Constantly Fighting To No End? Here’s Why Going On a Break May Just Save Your Relationship

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Babe, I need a break! This is too much

There is no single relationship that doesn’t experience an in-fight between partners. However, some relationships experience constant fights that make the relationship somewhat unhealthy and somehow lose that aspect of “together forever.” These constant fights indicate that the two partners have failed or indeed ignored to look into and resolve the bone of contention. Failure to iron out differences that seem trivial, over a long period of time creates dangerous precedence.

For instance, if your partner constantly complains about being ignored, this is something that will create the feeling of being taken for granted. Do not allow it to go unresolved over a long period of time, for this may create an avenue for your complaining partner to start courting the attention of other people. Constant yelling at each other, also, is another problem that partners take for granted, but with time, it may cause a negative familiarity habit. “The easier it is to do, the harder it is to change.”- Eng’s Principle.

For this not to cause irreparable damage, you must know how to go on a break. Going on a break does not mean an opportunity to cement the rift but to reflect and take a deeper self-analysis. In any case that is the person, you feel like you want to continue journeying with till the end. So what are the rules of taking a break in a relationship that harbours constant fights?

Rules of Going On A Break

# 1. Mutual agreement to take a break

Agree (istock)

Don’t just switch off on your partner and wait for them to ask why you have gone silent or are no longer engaging them. Sit down and acknowledge the fact that you are constantly bickering and that has somehow affected your relationship. This will set proper and positive precedence. Outline the necessity to take a break and not to break up.

# 2. Discuss and agree about the cons and pros of taking a break

Ensure you are aware of the snares of taking a break, like falling for instant bangs or one-night stands with random people or people you have a  crush on, and how to avoid them. Remember it is a break-off and not a breakup.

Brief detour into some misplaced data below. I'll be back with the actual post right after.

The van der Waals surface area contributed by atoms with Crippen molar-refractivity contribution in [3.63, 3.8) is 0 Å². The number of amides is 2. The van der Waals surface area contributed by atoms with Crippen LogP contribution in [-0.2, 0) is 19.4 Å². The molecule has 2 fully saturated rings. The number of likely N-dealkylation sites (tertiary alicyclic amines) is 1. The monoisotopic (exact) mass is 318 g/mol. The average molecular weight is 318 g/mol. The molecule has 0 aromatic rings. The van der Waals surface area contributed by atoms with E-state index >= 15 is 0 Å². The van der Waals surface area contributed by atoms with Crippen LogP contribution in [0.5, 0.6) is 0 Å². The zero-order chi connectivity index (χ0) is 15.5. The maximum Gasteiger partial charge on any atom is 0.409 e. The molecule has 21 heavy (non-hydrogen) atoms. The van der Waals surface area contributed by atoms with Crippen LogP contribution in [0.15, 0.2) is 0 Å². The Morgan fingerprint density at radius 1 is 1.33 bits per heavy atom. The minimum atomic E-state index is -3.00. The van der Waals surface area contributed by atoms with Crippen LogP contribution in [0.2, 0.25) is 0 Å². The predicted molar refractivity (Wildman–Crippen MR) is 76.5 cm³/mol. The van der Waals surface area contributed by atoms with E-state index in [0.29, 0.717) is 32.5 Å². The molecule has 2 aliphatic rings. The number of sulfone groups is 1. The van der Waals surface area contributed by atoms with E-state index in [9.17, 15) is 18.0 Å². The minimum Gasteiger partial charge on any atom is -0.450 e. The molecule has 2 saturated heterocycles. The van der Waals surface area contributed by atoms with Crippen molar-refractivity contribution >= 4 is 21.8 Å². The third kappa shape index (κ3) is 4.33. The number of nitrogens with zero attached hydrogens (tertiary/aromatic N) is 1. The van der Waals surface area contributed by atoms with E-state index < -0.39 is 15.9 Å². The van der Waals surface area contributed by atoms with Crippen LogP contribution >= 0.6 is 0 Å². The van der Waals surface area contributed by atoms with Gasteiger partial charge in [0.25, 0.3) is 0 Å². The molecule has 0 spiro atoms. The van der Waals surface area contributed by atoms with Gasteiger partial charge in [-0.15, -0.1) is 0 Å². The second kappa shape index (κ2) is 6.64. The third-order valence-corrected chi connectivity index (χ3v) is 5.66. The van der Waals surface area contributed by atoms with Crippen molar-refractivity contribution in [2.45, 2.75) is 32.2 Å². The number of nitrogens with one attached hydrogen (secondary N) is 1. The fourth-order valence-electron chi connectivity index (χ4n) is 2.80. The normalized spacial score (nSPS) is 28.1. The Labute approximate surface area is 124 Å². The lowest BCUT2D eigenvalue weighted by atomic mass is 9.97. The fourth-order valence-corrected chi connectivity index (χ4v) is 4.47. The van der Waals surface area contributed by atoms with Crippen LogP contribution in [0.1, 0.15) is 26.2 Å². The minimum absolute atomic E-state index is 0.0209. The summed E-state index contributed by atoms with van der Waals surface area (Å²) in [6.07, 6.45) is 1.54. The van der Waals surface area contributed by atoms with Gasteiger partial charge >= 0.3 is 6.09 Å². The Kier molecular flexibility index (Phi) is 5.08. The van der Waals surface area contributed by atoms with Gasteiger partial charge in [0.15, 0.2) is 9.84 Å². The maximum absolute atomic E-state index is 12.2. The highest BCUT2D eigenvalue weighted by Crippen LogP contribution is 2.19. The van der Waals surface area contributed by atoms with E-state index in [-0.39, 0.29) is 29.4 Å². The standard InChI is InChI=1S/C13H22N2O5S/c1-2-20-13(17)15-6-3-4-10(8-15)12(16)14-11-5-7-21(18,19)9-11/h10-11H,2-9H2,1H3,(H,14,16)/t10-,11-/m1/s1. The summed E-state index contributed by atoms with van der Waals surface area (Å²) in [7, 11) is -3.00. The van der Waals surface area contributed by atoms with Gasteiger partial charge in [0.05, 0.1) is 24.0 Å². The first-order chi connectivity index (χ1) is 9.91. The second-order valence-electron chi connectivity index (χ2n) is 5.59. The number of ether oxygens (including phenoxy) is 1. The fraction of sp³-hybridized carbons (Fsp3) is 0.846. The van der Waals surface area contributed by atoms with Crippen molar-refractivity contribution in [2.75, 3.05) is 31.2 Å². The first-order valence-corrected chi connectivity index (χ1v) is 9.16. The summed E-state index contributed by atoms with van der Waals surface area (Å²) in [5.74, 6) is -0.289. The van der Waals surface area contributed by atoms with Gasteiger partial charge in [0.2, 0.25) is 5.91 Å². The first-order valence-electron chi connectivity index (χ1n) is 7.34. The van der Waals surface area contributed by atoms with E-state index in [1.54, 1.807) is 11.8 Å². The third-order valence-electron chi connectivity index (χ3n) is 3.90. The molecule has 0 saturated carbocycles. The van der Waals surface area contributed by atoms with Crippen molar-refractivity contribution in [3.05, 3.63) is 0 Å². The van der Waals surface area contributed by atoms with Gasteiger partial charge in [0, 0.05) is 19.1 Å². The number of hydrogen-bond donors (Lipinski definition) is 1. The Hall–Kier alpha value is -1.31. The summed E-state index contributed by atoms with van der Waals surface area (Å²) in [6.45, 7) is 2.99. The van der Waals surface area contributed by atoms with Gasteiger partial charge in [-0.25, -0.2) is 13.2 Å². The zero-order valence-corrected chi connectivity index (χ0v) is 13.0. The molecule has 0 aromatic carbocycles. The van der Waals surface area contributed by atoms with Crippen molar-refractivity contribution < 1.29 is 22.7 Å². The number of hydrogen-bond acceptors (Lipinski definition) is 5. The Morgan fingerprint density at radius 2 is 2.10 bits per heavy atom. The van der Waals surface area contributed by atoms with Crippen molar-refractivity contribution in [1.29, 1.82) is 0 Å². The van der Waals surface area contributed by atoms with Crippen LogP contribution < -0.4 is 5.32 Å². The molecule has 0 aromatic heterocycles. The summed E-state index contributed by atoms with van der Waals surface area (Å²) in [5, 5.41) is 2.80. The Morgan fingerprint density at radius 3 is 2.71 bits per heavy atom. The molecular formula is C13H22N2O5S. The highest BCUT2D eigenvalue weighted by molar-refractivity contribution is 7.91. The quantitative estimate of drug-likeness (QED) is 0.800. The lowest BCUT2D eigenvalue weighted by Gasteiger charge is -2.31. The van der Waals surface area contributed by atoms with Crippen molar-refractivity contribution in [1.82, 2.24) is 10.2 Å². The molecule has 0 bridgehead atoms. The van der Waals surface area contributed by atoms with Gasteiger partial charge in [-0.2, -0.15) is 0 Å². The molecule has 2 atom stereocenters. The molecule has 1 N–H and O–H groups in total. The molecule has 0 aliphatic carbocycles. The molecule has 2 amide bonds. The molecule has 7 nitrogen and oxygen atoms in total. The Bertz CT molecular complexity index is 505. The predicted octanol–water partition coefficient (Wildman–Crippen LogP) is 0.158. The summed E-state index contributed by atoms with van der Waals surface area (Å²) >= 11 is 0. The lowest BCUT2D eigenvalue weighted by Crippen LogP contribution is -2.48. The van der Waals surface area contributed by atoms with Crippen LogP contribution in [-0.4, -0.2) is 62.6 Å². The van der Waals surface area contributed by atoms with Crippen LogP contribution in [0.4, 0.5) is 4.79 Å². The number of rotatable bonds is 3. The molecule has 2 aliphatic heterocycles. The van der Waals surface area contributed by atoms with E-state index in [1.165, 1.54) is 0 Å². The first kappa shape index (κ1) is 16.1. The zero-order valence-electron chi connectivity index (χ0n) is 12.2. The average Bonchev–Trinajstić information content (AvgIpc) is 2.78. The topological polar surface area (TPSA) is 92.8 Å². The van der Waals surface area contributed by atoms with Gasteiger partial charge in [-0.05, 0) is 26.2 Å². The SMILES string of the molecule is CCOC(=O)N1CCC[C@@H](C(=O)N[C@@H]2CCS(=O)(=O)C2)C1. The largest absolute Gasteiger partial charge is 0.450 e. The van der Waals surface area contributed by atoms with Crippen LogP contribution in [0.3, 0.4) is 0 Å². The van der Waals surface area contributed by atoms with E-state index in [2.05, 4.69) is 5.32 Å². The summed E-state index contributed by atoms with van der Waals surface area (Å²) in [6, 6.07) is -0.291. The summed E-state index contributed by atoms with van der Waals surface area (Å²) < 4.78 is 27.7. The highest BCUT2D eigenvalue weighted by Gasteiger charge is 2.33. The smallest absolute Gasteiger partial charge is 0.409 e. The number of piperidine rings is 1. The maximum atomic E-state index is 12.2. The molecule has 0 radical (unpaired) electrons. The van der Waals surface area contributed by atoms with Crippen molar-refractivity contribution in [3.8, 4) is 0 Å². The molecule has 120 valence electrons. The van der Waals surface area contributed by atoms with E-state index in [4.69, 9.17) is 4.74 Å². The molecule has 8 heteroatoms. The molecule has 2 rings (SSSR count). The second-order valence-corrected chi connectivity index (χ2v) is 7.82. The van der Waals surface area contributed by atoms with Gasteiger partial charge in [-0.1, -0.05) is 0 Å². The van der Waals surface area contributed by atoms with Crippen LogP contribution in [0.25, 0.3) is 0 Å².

# 3. Agree on whether the break is total or partial

A break. (cooperativetherapy.)

This is what I mean, you should discuss and agree whether the break involves total silence or blackout on each other or whether there should be room for little communication between yourselves during the hiatus. When this is clear, neither party will feel that they are being taken for a ride.

#4. Do not set a time frame

Ensure that you two agree that there is no definitive time for the break. If it is for two, six months, or one year, it should be agreeably natural. And should there be a need to adjust, in terms of shortening or extending, still, let it be discussed and agreed upon so as to avoid disappointment.

# 5. Insist on focusing on individual self with a bit of liaison to your partner

focusing on individual self. (babyyumyum.)

This is the time for self-reflection, where you should be able to ask yourself pertinent questions about your individual character and how it has created a collision with your partner. Think about how you can improve on yourself to become more appealing to your partner. Ask questions as if it is your partner asking you.

# 6. Stop worrying about what being apart for a while may bring forth

The break is purposeful with a determined positive outcome. It is an undertaking that seeks to iron out the differences between partners. Enjoy the solitude and unlearn certain behaviors that are detrimental to your partner or the relationship as a whole.

After this break, how should you get back with your partner? This is how to make a rebound and start on a clean slate.

First, set your personal goals on how you want to feel in the relationship. Ask yourself about the tenability of your goals with your partner. Don’t be selfish.

Second, don’t force yourself to get back together. Let it happen naturally and ask your partner if it is okay to rekindle your relationship.

Third, assume that you are meeting your partner for the first time, and it looks as if that person is the best match for you. Treat your partner with utmost consideration avoiding the recurrence of past bad habits.

Fourth, outline your ground rules together and agree on them equally before deciding to continue from where you left.

Fifth, use giftings. Present some nice gifts to your partner for allowing you space and time to reflect as well as committing to come back and continue the relationship with you.

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